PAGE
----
Hart bears her soul

Sunday Tasmanian - Tassie Living - - Television - TIM MARTAIN ORCHIDS: MY IN­TER­SEX AD­VEN­TURE, ABC1, tonight, 10 o’clock

QUEENS­LAND film­maker Phoebe Hart had a much more trau­matic time dur­ing pu­berty than most other girls.

Although out­wardly phys­i­cally fe­male, Hart ( pic­tured) is genetically male and was born with un­de­scended testes.

She has a con­di­tion called An­dro­gen In­sen­si­tiv­ity Syn­drome which means her body does not respond to testos­terone. De­spite the pres­ence of male go­nads in her ab­domen, her body de­vel­oped as fe­male and her par­ents hid the truth from her. But when she was a teenager and re­alised she never men­stru­ated, she knew some­thing was amiss. At 17, her par­ents fi­nally told her the truth.

She un­der­went an orchidectomy – an op­er­a­tion to re­move her testes – and a crip­pling iden­tity cri­sis fol­lowed.

She has shared her ex­pe­ri­ences in a heart­felt doc­u­men­tary called Orchids: My In­ter­sex Ad­ven­ture, which screens tonight on ABC1.

‘‘ I was poked and prod­ded and pho­tographed like a med­i­cal odd­ity. There wasn’t any­body to talk to me. I was just ex­pected to get on with it,’’ Hart said.

‘‘ That in­ter­ven­tion can leave you not sure who you are any more, I was re­ally con­fused: should I like boys or girls?’’

These days Hart de­scribes her­self as ‘‘ a woman with male chro­mo­somes’’ or sim­ply ‘‘ in­ter­sex’’.

She made her film be­cause she wanted to help other in­ter­sex peo­ple feel less alien­ated as well as try to dis­pel per­cep­tions that gen­der is strictly bi­nary: male or fe­male.

‘‘ It’s amaz­ing how many vari­a­tions can be pro­duced by a hu­man body, just one gene mu­tat­ing or hor­mones be­ing re­leased dur­ing preg­nancy and it can re­sult in some­thing that doesn’t fit ei­ther male or fe­male def­i­ni­tions,’’ she said.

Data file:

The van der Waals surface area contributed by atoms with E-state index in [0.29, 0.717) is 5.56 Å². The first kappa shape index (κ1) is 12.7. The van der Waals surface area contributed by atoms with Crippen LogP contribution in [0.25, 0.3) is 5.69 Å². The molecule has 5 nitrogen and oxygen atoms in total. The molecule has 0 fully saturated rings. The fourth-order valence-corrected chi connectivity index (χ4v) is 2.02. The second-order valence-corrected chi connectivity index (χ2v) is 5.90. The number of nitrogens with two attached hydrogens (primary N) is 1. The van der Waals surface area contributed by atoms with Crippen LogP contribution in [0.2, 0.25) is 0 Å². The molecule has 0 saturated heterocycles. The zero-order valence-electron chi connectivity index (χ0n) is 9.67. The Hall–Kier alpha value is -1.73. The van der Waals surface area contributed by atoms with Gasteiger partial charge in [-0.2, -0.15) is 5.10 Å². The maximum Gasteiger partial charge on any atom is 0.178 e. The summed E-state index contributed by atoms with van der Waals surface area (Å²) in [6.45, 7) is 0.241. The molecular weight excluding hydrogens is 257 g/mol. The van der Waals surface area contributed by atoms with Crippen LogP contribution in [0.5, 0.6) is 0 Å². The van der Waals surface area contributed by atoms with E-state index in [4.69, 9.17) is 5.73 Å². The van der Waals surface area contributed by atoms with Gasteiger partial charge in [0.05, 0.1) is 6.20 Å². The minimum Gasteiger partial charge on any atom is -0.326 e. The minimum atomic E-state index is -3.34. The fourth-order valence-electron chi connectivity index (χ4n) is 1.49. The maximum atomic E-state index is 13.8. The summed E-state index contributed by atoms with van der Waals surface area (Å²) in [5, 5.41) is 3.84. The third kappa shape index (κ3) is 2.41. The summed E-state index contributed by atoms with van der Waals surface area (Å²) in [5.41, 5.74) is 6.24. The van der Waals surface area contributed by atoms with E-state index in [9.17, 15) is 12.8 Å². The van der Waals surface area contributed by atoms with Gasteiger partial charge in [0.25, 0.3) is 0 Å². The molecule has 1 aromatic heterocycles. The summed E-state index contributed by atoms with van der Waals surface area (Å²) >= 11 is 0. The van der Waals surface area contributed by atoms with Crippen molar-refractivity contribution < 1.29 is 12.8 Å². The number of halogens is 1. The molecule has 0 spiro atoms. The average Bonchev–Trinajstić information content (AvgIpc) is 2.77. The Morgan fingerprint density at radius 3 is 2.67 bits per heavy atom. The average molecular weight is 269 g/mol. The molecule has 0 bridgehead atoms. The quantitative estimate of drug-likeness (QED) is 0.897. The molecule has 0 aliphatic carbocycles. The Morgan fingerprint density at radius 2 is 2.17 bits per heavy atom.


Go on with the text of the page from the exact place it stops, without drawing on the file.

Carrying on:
Orchids also fo­cuses on Hart’s mother’s re­luc­tance to face the re­al­i­ties of her daugh­ter’s con­di­tion and how the de­ci­sions made on her be­half af­fected her.

When the film pre­miered at the Bris­bane In­ter­na­tional Film Fes­ti­val in 2010, there were many peo­ple in the au­di­ence with in­ter­sex con­di­tions.

Hart said the way they showed their ap­pre­ci­a­tion was sur­pris­ing.

‘‘ Peo­ple said they were happy some­one had dared to tell a story that had sim­i­lar­i­ties to theirs, that they had been ac­knowl­edged and some­one was speak­ing for them,’’ Hart said.

‘‘ But when it was over, they didn’t come to me. They mobbed mum, they hugged her and said they loved her.

‘‘ So I think it helped mum re­alise what this film could do as well. There were ques­tions in that in­ter­view I’ve never asked her openly and she thought she would be judged on her par­ent­ing and the de­ci­sions she made, but I just wanted an­swers.’’

Hart said mak­ing the film had changed her life for the bet­ter, too.

‘‘ I have a friend who said to me, ‘ Phoebe, I’ve known you and liked you for a long time but there was only so much you let me get to know, like there was a wall there, some­thing I couldn’t get past, and now it seems to be gone’.

‘‘ I’m more open and happy to chat about things than I was be­fore. It’s helped me to be more happy with my­self and happy to share my­self with oth­ers, and now I have a film I can show oth­ers with­out hav­ing to ex­plain my­self.’’

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